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Bugle Boy Pins Hopes on a Brand-New Tune : Apparel: The once trend-setting, Simi Valley-based manufacturer develops a full line of clothing for males. The goal is to reverse an erosion in sales.

April 13, 1993|DON LEE | Los Angeles Times

A few years ago, Bugle Boy was one of America's hottest companies. Teen-age boys and young men were consumed with its baggy cargo pants, and the company had a top-rated television ad to boot. For the year ended April, 1990, Bugle Boy earned $44 million, on sales of over $500 million--nearly double the previous year.

But fashion trends keep changing and the cargo look began to fade that year. And so nearly did Bugle Boy.

"We could have gone out of business, we really could have," William Mow, Bugle Boy's secretive founder and chairman, admitted recently during an interview.

Since 1990, Bugle Boy has been quietly restructuring--from a supplier of trendy pants for young men to a full-line apparel company for males of all ages. Mow, 57, hopes the strategy will end sliding sales--he expects $440 million in fiscal 1993--and cushion the private Simi Valley company against the vicissitudes of the apparel industry.

Over the last three years, while fighting pressure from bankers and a recession that has shrunk its retail base, Bugle Boy has created a new line of more-basic shirts and pants through its network of Asian suppliers, built a T-shirt plant in Rancho Dominguez and opened 109 outlet stores around the country to help move its excess inventory.

Mow--whose name rhymes with how--has long dismissed the idea of going public. But now he is considering taking his company public to raise cash in hopes of reaching $1 billion a year in sales, and to chase his much-bigger rival, Levi's. (Levi Strauss has annual sales of about $5.6 billion.)

Bugle Boy recently hired new accountants, lawyers and a chief financial officer to prepare for a stock offering. Yet Mow says that probably won't happen until November, 1994.

"We don't feel our performance today is good enough to be a public company," said Mow, who owns 90% of Bugle Boy. Yet Mow said his company has been profitable in each of the last seven years, and expects to earn $15 million for the year ending April 30.

That's still only one-third of the profit Mow made in his best year, in fiscal 1990, the last year of the four-year cargo pant craze. Earlier in that decade, Bugle Boy also struck gold with parachute pants--nylon trousers with a lot of zippers.

"The history of the company was they were fast-paced and geared toward trendy merchandise," said Harry Bernard, a partner at Colton Bernard, an apparel consulting firm in San Francisco. "That's still their strength, but in many ways it's their vulnerability," he said. "It is very difficult to make a transition from young men to other lines."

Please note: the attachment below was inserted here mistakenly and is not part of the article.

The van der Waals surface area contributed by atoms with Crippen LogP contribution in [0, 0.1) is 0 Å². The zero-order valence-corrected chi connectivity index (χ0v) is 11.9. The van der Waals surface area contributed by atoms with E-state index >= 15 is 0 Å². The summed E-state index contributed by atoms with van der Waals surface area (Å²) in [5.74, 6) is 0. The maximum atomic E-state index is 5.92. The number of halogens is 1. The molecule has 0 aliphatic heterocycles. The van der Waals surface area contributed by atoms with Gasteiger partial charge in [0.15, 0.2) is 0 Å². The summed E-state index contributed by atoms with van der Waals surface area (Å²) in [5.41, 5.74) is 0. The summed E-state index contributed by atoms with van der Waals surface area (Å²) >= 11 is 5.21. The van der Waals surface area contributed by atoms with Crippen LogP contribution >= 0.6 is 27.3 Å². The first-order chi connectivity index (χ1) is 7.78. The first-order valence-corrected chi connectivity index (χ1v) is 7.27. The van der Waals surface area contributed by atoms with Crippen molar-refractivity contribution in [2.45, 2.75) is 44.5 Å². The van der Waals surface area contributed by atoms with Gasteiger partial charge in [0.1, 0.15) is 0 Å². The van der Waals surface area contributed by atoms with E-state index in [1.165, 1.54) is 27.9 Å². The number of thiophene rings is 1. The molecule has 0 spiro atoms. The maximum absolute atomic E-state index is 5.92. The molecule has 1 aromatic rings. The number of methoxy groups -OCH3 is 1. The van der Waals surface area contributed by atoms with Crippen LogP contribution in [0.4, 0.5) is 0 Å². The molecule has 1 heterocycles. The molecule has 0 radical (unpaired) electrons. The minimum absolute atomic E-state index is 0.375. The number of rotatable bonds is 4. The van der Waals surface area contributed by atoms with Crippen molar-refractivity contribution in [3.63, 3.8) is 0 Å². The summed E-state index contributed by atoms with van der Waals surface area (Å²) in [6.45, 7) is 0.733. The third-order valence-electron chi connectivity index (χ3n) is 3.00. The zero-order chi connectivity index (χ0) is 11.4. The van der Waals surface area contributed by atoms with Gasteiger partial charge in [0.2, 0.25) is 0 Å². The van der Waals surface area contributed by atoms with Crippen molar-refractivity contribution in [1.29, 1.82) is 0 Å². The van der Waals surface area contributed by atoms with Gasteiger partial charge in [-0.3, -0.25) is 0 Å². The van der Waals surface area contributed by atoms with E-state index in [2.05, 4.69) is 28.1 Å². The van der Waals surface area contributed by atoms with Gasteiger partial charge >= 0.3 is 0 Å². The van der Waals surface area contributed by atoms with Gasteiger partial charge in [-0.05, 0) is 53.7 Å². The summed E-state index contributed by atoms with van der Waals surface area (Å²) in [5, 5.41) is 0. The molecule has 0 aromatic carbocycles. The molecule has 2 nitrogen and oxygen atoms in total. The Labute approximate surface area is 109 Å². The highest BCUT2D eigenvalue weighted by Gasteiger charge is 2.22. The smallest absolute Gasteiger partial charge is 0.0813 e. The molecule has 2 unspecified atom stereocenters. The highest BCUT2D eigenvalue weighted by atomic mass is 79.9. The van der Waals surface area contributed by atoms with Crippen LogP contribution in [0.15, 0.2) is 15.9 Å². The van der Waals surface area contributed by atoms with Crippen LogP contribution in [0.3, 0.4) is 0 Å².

Certainly, Mow is used to challenges. Mow, whose family fled communist China when he was 13, started an electronics firm in the 70s called Macrodata. The firm was later bought by a big public conglomerate, after which Mow was fired and accused of fraud. Mow was later exonerated in court.

To pay legal bills for that case, Mow needed a new business and he stumbled into the apparel trade, starting Bugle Boy in 1976. Today, Mow could sell the company and retire as a rich man. "But then what?" he said. "What I enjoy most is competition."

Lately, there have been signs of a resurgence at Bugle Boy. Phil Turner, merchandise manager at Val Corp., which operates 15 department stores in Indiana, said he was ordering 30% more from Bugle Boy for this fall. And Kathy Blackburn, a spokeswoman for Mervyn's department stores, one of Bugle Boy's largest retailers, said, "Their transition has been very positive and we are increasing our business with them for that reason."

Mow said that by 1994, "we will be at $500 million in sales again."

But if Bugle Boy hopes to grow fast again, it will take much more than a few increased orders. The company has to change its image and sharply boost sales in the huge older men's market, said more than 15 industry analysts and retailers, many of whom were interviewed at a men's apparel trade show earlier this month in Las Vegas.

While Bugle Boy sees itself as a supplier of family clothes at a moderate price, many see Bugle Boy as it once was--a supplier of high-fashion, high-priced pants for young men in their lates and 20s.

"When I think of Bugle Boy, I think of strong bottoms for young men," said Michael Black, a vice president at Union Bay, a Seattle-based rival that does about $200 million in sales.

Analysts say Bugle Boy will also have to win back customers such as Jason Burgeois, an executive with Ballin's, a men's store in New Orleans that hasn't bought anything from Bugle Boy since cargo pants. "I'm looking for something conservative now, and I still picture them as having too much extras," Burgeois said, referring to Bugle Boy's old cargo pants that had nine or more pockets.

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